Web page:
Everyday Victim Blaming

challenging institutional disbelief around domestic & sexual violence and abuse

The consequences of victimisation and abuse.

We are in the process of writing a post about the consequences of victimisation and abuse – we need your help.

At EVA, we have years of personal and professional experience regarding the impact of victimisation and abuse (specifically around Domestic and/or Sexual Violence and abuse). The impact upon the victim is at the core of this piece, however, we are also mindful that victimisation has a ripple effect – on family and friends, other survivors, employers, the criminal justice system and so on.

We think it is important to make this post a collective piece – a range of voices, thoughts and experiences will strengthen this post significantly.

So far, the areas that we are focusing on regarding the consequences of victimisation and abuse are:

  • The impact upon the victim (physically, emotionally/psychologically, financially and socially)
  • The ripple effect upon:

-    Friends and family

-    Other victims/survivors

-    Employers

-    Local community

-    Justice system

-    Perpetrators

-    Health system

-    Education

-    Government

-   Society

If you have experience of thoughts on the impact of victimisation and abuse on one or more of the areas listed above, please get in touch regarding:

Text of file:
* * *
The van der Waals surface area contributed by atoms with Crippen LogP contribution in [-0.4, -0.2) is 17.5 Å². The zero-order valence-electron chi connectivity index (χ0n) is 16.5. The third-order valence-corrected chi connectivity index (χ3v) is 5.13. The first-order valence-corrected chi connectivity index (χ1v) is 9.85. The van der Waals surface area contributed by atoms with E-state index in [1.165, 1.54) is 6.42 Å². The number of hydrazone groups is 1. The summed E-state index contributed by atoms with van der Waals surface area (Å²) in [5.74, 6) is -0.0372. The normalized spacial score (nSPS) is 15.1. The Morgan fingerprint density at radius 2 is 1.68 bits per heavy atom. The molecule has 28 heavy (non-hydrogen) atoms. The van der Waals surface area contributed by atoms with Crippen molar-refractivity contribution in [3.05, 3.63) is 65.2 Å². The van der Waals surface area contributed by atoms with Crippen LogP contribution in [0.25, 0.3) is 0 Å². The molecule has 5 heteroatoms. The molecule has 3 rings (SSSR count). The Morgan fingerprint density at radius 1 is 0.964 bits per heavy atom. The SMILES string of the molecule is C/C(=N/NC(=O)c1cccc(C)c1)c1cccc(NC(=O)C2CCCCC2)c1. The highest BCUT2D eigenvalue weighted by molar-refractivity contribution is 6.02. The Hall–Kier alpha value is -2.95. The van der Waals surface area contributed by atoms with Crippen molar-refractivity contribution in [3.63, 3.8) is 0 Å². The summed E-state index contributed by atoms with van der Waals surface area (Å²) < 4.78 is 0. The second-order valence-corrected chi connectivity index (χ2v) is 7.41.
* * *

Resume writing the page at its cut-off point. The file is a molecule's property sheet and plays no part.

1. What/who is affected by victimisation and abuse
  2. The impact/consequences.

If you have studies/posts/evidence to support your input, please include them too.

To submit your views and experiences, you can add a comment below this post, or you can email us [email protected].  All contributions are – as always - in confidence. See our Data Protection & Confidentiality policies for more information.

Thank you for your continued support – we can’t do this without you!

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3 thoughts on “The consequences of victimisation and abuse.

  • Admin says:

    This comment was sent to us by email:

    I think given the context of victim blaming it’s especially important to highlight the impacting consequences of aspects of DVSA which make the survivor feel as though they are somehow guilty of being a willing participant in the abuse. for me this is why victim blaming is so damaging for survivors – the impact of being abused, which in itself negates and denies the survivor’s personhood, being compounded by blame – for e.g. through the perpetrator claiming that the survivor ‘asked for it’, ‘enjoyed it’, ‘remembered it wrong’, ‘was just as much at fault’ etc etc. if the response from society mirrors the gaslighting of the perpetrator we are clearly doing something very, very wrong 🙁

    so in terms of specific impacts of that stuff:

    – shame and disgust, feeling that others can ‘see’ the abuse somehow, as though you are dirty or toxic (which can contribute to numerous other things e.g. BDD, EDs, types of self-harm which attempt to ‘clean away’ the feeling such as washing/bathing with bleach, even ‘just’ intense discomfort being observed or in social spaces in general)

    – conflicted relationship with your sexuality, enacting behaviour which ‘feels’ like the abuse as a kind of retraumatisation, fear of being seen as ‘promiscuous’, masturbation as a kind of self-harm, sometimes associated with physical self harm, ‘freezing’ and being unable to articulate sexual desires in consensual relationships